INTRODUCTION: Pandemics are known to cause stress and anxiety in pregnant women. During the coronavirus disease 2019 (COVID-19) lockdown of the Danish society, pregnant women were considered to be at increased risk, and access to antenatal care changed. METHODS: On 8 April 2020A, a questionnaire was sent to 332 pregnant women previously sampled by general practitioners in two Danish regions. The women were contacted via secured e-mail (e-Boks), and questionnaires were returned until 6 May. RESULTS: The questionnaire was returned by 257 women (77%). More than half believed that they were at a high risk ofinfection with COVID-19, and a third of the women were concerned about the risk of serious disease – especially for their unborn child. Almost 90% isolated at home most of the time. The majority were worried about possible consequences of the pandemic for antenatal care, but very few had actually missed a scheduled preventive consultation with their general practitioner, and only 15% had missed an appointment with their midwife. The majority of the women preferred normal consultations and found no added safety in shifting the consultation from the normal clinical setting. CONCLUSIONS: The COVID-19 pandemic and lockdown have had a major impact on Danish pregnant women. Even so, concerns were more focused on access to care than on the risk of COVID-19 infection. Contacts with the antenatal healthcare system have only been moderately affected.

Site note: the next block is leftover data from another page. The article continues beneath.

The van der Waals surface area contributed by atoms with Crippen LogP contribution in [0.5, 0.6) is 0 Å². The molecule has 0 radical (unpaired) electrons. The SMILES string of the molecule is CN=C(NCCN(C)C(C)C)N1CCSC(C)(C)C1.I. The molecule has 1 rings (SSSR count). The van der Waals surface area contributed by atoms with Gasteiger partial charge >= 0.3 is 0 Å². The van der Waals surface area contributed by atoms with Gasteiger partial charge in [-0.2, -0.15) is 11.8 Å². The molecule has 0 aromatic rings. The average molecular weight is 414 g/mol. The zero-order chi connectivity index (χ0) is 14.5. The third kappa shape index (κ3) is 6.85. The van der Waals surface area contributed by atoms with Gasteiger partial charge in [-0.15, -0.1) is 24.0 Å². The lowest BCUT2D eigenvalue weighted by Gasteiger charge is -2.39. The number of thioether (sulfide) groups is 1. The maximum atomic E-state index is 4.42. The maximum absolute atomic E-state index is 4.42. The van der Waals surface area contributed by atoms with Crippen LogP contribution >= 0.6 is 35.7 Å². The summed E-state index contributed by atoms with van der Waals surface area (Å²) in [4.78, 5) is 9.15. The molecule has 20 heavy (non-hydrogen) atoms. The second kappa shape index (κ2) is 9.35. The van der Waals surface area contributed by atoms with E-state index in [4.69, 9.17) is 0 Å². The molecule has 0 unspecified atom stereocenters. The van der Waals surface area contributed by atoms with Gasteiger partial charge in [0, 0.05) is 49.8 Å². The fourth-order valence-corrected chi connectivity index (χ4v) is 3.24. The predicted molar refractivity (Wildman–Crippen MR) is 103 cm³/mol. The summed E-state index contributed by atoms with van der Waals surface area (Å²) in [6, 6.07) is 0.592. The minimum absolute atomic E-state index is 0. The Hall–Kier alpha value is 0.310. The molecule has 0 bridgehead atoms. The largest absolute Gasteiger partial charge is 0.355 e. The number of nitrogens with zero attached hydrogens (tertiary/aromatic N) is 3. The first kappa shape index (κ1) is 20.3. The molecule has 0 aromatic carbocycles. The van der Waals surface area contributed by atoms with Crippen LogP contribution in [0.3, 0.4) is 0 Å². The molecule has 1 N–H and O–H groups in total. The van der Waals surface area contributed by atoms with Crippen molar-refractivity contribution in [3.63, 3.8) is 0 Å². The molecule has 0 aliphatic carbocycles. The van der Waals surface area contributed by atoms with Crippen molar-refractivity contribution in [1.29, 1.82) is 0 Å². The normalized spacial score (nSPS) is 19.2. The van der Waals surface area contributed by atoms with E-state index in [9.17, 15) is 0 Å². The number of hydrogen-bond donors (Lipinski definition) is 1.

|Number of pages||7|
|Journal||Danish Medical Journal|
|Publication status||Published - 20 Nov 2020|